RENEW Northeast, Inc. (RENEW) and the American Clean Power Association (ACP) today filed a complaint calling on the Federal Energy Regulatory Commission (FERC) to find ISO New England Inc.’s (ISO) rules and practices concerning capacity accreditation and designation of operating reserves provide undue preferences to natural gas-fired generators. Generators that do not have dual-fuel capability or a dedicated natural gas supply and delivery arrangements (gas-only resources) face uncertain access to fuel on cold winter days. Existing ISO-NE rules do not account for the uncertainty of natural gas supply in New England particularly in winter peak conditions. The complaint alleges that this creates a market disadvantage for renewable energy sources, and it increases costs to consumers.
“Current rules improperly place gas-only resources on par with resources with known, dedicated fuel inventories by basing their capacity accreditation upon an incorrect assumption of 100 percent fuel availability. Conversely, solar, wind and run-of-river resources have their capacity ratings significantly lowered because of the variable nature of their energy source,” said Francis Pullaro, Executive Director of RENEW.
Recent ISO Winter Outlooks raised concerns that 3,700 to 4,500 megawatts of gas-only resources in New England were at risk of not being able to be supplied with natural gas, and therefore unable to operate, at winter peak conditions. New England’s gas-only resources in the winter total approximately 9,000 megawatts.
Pullaro added, “Simply put, a gas-only resource that cannot find gas is the same as a wind resource without wind or a solar resource without sun. There is no justification to treat gas-only resources in a different manner.”
“A diverse array of clean energy resources can supply reliable capacity to New England, but wind, solar, and storage are clearly disadvantaged by current market rules favoring gas generators. ACP and RENEW are seeking a level playing field, in which all resources receive credit consistent with the capacity they are actually able to provide to the New England grid. We look forward to timely action from FERC to address the long-acknowledged issues with the ISO-NE capacity market,” said Gabe Tabak, counsel for ACP.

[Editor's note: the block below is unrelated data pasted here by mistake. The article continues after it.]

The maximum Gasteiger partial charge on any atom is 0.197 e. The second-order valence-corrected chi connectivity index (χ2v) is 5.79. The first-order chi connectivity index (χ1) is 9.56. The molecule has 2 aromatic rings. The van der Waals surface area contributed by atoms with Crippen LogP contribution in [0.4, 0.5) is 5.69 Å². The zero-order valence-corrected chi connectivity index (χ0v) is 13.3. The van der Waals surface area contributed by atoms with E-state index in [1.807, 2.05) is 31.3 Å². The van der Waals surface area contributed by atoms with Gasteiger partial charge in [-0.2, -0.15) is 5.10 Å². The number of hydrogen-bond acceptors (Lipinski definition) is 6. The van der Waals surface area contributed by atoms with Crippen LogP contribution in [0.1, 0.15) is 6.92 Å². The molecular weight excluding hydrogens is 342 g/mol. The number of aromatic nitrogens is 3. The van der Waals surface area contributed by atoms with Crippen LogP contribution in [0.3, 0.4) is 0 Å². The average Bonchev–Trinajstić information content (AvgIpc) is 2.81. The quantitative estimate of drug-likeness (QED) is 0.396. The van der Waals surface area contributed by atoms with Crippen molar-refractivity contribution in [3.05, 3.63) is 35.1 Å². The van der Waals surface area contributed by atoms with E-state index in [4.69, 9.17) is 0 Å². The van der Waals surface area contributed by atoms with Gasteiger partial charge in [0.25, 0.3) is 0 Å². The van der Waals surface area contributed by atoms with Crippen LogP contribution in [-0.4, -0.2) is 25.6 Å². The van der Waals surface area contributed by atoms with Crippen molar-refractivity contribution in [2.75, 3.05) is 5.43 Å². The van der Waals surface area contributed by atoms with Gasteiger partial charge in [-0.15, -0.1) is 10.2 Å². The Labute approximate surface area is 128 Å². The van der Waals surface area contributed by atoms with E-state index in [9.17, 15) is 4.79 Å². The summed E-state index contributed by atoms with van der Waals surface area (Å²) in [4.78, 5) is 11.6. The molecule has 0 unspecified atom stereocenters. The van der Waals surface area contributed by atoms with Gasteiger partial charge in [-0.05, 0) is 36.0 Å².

Gas-only resources are at significant risk of being unable to secure gas in severe cold weather conditions when the limited pipeline capacity serving New England is largely committed to local utilities holding firm pipeline capacity to serve their gas heating customers. While some individual gas-fired resources may make firm gas supply and transportation arrangements in advance, they are not obligated to make such advance arrangements to qualify as operating reserves or capacity, or to meet their real-time energy offers under the ISO rules.
By contrast, resources such as dual-fuel, oil, nuclear and hydroelectric resources all have dedicated near-term fuel input that can be measured and known, at the specific resource level, for purposes of real-time energy dispatch to honor their real-time energy offer.
About RENEW: RENEW Northeast (www.renewne.org) unites environmental advocates with developers and operators of the region’s largest clean energy projects to coordinate their ideas and resources with the goal of increasing environmentally sustainable power generation in New England from the region’s abundant renewable energy resources.
For more information contact:
Jason RyanSenior Media Relations Managerpress@cleanpower.org